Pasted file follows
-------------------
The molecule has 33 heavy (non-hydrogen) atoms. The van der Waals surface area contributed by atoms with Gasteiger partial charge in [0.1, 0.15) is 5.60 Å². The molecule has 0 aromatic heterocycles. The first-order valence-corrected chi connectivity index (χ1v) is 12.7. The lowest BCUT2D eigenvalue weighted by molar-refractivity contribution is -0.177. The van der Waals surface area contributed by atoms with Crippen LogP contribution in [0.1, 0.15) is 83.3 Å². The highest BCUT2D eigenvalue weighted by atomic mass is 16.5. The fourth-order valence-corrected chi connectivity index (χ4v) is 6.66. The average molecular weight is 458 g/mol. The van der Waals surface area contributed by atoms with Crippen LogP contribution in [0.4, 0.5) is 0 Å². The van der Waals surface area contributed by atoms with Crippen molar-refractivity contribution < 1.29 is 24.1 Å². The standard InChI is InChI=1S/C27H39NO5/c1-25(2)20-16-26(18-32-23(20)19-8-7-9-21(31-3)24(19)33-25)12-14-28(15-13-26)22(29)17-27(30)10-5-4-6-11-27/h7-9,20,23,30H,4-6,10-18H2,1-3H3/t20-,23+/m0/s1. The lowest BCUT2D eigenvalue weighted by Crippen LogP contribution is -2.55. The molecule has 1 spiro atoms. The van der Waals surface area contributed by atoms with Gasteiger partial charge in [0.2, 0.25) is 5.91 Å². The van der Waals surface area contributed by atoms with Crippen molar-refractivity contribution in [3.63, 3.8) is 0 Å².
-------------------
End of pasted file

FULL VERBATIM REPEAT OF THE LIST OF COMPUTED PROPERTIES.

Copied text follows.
The molecule has 33 heavy (non-hydrogen) atoms. The van der Waals surface area contributed by atoms with Gasteiger partial charge in [0.1, 0.15) is 5.60 Å². The molecule has 0 aromatic heterocycles. The first-order valence-corrected chi connectivity index (χ1v) is 12.7. The lowest BCUT2D eigenvalue weighted by molar-refractivity contribution is -0.177. The van der Waals surface area contributed by atoms with Crippen LogP contribution in [0.1, 0.15) is 83.3 Å². The highest BCUT2D eigenvalue weighted by atomic mass is 16.5. The fourth-order valence-corrected chi connectivity index (χ4v) is 6.66. The average molecular weight is 458 g/mol. The van der Waals surface area contributed by atoms with Crippen LogP contribution in [0.4, 0.5) is 0 Å². The van der Waals surface area contributed by atoms with Crippen molar-refractivity contribution < 1.29 is 24.1 Å². The standard InChI is InChI=1S/C27H39NO5/c1-25(2)20-16-26(18-32-23(20)19-8-7-9-21(31-3)24(19)33-25)12-14-28(15-13-26)22(29)17-27(30)10-5-4-6-11-27/h7-9,20,23,30H,4-6,10-18H2,1-3H3/t20-,23+/m0/s1. The lowest BCUT2D eigenvalue weighted by Crippen LogP contribution is -2.55. The molecule has 1 spiro atoms. The van der Waals surface area contributed by atoms with Gasteiger partial charge in [0.2, 0.25) is 5.91 Å². The van der Waals surface area contributed by atoms with Crippen molar-refractivity contribution in [3.63, 3.8) is 0 Å².